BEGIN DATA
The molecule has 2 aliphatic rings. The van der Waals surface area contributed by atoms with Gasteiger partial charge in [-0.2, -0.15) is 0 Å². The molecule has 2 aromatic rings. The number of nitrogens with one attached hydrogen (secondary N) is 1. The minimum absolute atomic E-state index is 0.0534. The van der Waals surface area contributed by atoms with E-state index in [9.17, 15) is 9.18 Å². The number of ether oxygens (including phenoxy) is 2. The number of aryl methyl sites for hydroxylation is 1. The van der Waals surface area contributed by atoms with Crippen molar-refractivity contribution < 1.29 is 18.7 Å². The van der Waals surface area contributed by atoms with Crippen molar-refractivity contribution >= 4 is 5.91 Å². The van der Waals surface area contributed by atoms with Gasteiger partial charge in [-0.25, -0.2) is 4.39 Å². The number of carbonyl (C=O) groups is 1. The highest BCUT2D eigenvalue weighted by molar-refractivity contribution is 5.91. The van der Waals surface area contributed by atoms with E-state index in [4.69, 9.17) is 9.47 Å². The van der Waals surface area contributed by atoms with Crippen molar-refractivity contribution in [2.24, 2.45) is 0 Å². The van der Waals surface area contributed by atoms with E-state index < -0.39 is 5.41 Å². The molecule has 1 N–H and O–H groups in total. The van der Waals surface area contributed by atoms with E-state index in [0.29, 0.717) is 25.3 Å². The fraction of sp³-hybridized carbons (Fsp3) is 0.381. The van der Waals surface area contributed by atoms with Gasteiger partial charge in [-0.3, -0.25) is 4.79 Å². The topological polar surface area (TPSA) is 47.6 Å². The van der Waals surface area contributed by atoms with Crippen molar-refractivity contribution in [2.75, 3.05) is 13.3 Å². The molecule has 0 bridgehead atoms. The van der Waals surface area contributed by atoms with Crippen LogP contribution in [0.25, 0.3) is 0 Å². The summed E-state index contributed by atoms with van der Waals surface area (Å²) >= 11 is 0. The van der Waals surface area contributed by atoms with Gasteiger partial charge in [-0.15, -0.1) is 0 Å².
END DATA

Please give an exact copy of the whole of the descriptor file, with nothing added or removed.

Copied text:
The molecule has 2 aliphatic rings. The van der Waals surface area contributed by atoms with Gasteiger partial charge in [-0.2, -0.15) is 0 Å². The molecule has 2 aromatic rings. The number of nitrogens with one attached hydrogen (secondary N) is 1. The minimum absolute atomic E-state index is 0.0534. The van der Waals surface area contributed by atoms with E-state index in [9.17, 15) is 9.18 Å². The number of ether oxygens (including phenoxy) is 2. The number of aryl methyl sites for hydroxylation is 1. The van der Waals surface area contributed by atoms with Crippen molar-refractivity contribution < 1.29 is 18.7 Å². The van der Waals surface area contributed by atoms with Crippen molar-refractivity contribution >= 4 is 5.91 Å². The van der Waals surface area contributed by atoms with Gasteiger partial charge in [-0.25, -0.2) is 4.39 Å². The number of carbonyl (C=O) groups is 1. The highest BCUT2D eigenvalue weighted by molar-refractivity contribution is 5.91. The van der Waals surface area contributed by atoms with E-state index in [4.69, 9.17) is 9.47 Å². The van der Waals surface area contributed by atoms with Crippen molar-refractivity contribution in [2.24, 2.45) is 0 Å². The van der Waals surface area contributed by atoms with E-state index < -0.39 is 5.41 Å². The molecule has 1 N–H and O–H groups in total. The van der Waals surface area contributed by atoms with E-state index in [0.29, 0.717) is 25.3 Å². The fraction of sp³-hybridized carbons (Fsp3) is 0.381. The van der Waals surface area contributed by atoms with Gasteiger partial charge in [-0.3, -0.25) is 4.79 Å². The topological polar surface area (TPSA) is 47.6 Å². The van der Waals surface area contributed by atoms with Crippen molar-refractivity contribution in [2.75, 3.05) is 13.3 Å². The molecule has 0 bridgehead atoms. The van der Waals surface area contributed by atoms with Crippen LogP contribution in [0.25, 0.3) is 0 Å². The summed E-state index contributed by atoms with van der Waals surface area (Å²) >= 11 is 0. The van der Waals surface area contributed by atoms with Gasteiger partial charge in [-0.15, -0.1) is 0 Å².